New devices, apps and platforms are constantly in development to try and tackle resource management and provide transparency, including by monitoring air or water quality. The numbers tell an objective story of just how high pollution levels are–and how rampant this problem is, including in major natural landmarks and geographic points of interest. This data also helps anticipate the long-term cost of problems like pollution, and build the economic case for dealing with them ASAP with new tools like blockchain.
The Yangtze River alone contributes 55 percent of the plastic waste polluting the ocean. All industries suffer; from fishing through tourism, they incur losses of billions of dollars. For businesses along the Yangtze, major gains could result from environmental accountability. Over time pollution accumulates and generates additional damage to the environment. The tragedy runs deeper when pollution encroaches on a heritage of biodiversity, such as in Indonesia.
But tracking the flow of resources is expensive. It costs time and material resources to execute. Regular audits are needed to ensure that the data obtained are reliable. Building systems to collect and process the waste in sustainable ways costs additional R&D time.
Enter blockchain. Well, enter major US corporation S.C. Johnson in partnership with Canadian startup Plastic Bank. Together, they seek to prevent plastic pollution in the ocean—using blockchain as their primary tool.
The two groups acknowledged that poverty is a major regional problem alongside plastic pollution, and potentially exacerbates the lack of green habits. Addressing both of these problems could positively impact the region and reinforce adherence to good habits.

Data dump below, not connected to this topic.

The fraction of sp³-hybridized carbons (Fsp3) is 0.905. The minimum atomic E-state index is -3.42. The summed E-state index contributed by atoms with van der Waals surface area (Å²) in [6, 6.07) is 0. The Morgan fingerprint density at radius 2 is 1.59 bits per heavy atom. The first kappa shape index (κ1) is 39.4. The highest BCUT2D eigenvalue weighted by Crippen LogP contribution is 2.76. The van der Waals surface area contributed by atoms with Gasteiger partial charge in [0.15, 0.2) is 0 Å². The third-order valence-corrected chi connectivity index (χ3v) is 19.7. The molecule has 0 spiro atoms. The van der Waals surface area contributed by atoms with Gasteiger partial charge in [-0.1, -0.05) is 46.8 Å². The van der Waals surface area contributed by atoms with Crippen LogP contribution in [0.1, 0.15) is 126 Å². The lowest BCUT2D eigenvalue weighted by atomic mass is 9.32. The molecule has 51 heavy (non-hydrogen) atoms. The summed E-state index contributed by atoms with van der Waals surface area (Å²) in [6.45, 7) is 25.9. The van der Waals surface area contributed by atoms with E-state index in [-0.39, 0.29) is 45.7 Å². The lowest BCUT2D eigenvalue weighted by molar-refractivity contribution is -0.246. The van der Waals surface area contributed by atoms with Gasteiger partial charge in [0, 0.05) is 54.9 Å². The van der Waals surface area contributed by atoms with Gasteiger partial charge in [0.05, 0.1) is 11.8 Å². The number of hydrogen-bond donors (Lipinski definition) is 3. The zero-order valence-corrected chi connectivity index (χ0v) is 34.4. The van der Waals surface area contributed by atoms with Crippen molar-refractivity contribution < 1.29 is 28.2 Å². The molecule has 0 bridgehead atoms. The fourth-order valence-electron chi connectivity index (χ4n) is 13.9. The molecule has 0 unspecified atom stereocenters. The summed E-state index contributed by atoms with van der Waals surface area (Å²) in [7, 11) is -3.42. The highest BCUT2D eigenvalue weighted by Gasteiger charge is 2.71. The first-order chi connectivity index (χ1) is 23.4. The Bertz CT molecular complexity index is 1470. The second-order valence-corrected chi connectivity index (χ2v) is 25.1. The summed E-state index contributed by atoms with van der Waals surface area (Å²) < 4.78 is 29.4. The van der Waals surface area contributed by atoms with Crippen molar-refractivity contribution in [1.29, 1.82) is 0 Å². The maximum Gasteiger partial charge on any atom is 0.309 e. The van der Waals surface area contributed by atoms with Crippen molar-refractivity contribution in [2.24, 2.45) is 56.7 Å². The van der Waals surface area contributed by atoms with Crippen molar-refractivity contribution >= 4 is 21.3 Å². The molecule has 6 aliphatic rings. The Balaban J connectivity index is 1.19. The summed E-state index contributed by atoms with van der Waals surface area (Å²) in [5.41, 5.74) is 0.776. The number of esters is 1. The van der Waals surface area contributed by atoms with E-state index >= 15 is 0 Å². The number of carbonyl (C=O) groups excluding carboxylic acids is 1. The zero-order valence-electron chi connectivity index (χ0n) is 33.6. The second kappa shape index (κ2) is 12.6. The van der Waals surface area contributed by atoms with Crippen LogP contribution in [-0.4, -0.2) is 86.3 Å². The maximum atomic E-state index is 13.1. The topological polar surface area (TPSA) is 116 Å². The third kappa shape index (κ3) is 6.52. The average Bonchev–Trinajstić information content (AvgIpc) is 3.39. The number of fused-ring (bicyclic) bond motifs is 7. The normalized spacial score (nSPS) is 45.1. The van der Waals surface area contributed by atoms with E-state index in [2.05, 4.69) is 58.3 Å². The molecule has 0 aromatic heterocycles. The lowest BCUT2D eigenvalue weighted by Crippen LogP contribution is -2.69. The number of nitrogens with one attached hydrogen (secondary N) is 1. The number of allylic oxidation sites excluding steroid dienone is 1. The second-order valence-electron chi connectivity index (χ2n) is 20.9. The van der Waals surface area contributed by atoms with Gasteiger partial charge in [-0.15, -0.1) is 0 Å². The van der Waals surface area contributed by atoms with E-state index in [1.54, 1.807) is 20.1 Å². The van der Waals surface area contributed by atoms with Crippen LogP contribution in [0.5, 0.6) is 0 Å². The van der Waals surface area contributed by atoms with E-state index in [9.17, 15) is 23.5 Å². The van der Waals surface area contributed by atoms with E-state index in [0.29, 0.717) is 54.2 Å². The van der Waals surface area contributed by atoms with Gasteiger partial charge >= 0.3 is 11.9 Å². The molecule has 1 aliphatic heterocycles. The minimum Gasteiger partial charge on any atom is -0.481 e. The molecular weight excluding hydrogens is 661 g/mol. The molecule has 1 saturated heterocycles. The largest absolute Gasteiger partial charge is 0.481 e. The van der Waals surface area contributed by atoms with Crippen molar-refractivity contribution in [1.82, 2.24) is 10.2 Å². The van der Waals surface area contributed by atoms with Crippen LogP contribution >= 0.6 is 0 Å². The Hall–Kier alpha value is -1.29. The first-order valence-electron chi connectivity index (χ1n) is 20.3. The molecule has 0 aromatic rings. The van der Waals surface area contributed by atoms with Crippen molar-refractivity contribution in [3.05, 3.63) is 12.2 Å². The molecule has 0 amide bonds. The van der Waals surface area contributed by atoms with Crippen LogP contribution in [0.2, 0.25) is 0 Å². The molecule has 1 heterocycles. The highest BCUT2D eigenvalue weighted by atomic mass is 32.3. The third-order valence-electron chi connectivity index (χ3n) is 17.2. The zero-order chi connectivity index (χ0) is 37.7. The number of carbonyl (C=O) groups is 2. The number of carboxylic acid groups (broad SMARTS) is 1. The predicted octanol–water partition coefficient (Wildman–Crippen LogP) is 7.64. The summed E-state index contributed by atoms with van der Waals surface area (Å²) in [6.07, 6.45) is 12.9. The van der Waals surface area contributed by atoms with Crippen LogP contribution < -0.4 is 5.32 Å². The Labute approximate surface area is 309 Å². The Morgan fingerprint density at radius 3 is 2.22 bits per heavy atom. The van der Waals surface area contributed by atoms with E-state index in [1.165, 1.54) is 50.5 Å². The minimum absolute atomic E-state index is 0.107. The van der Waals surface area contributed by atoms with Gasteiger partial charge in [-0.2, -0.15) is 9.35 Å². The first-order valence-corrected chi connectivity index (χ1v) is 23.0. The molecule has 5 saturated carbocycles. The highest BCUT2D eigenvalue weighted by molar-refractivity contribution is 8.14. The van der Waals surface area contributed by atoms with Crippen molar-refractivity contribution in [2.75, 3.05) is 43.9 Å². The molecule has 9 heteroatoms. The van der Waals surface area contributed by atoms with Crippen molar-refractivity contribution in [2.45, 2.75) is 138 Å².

The Plastic Bank partnership has implemented a platform where individuals can bring plastic to recycling centers and receive digital tokens as compensation. These tokens use blockchain technology to track value and ownership and can be used for purchases in local shops.
Why blockchain? Why not just give people money in exchange for the materials they brought in?
The answer lies in how blockchain provides a scalable, secure way to deliver value to individuals. Many of the people in these heavily polluted areas do not have bank accounts, while carrying cash can prove dangerous in many impoverished (and crime-ridden) areas.
Instead, blockchain wallets are stored locally on their phones. “Payment” made for materials brought to the recycling center need not be local currency; they can be credits for essentials like food, water, or even the ability to charge one’s phone. Storeowners can use apps to securely receive payment.
Each token contains a ledger of its history, allowing for internal accountability to ensure the value is taking its intended course: to reward individuals who promote the recycling of plastic, and therefore reduce waste in the ocean. Donations can be made to the recycling center with the guarantee that they will be spent on such programs.
Optimize energy consumption and trading.
The sale and distribution of energy involves extensive infrastructure and high costs. The people and groups administering its systems wield a lot of power, with a high financial barrier of entry for any potential newcomers. This is not an ideal environment for transparency or efficiency.
Blockchain and its smart contracts can reduce the associated costs, reliably automate accurate record-keeping in real time, and streamline energy transactions. McKinsey recently released a report on what blockchain can do for electric power and natural gas, although these insights can translate into general utilities and commodities trading. Deloitte, EY, and other major consulting firms have followed suit.
Trackers to assist with developing energy consumption plans have been a powerful first step, but blockchain can help take this a step further.
For starters, the use of renewable energy certificates (RECs) can become more widespread using blockchain technology once sensors–already an industry trend–are implemented on an even wider scale. Using sensors that report to the blockchain ledger, actual generation can be monitored and used to issue RECs; currently, this is done based on forecasts.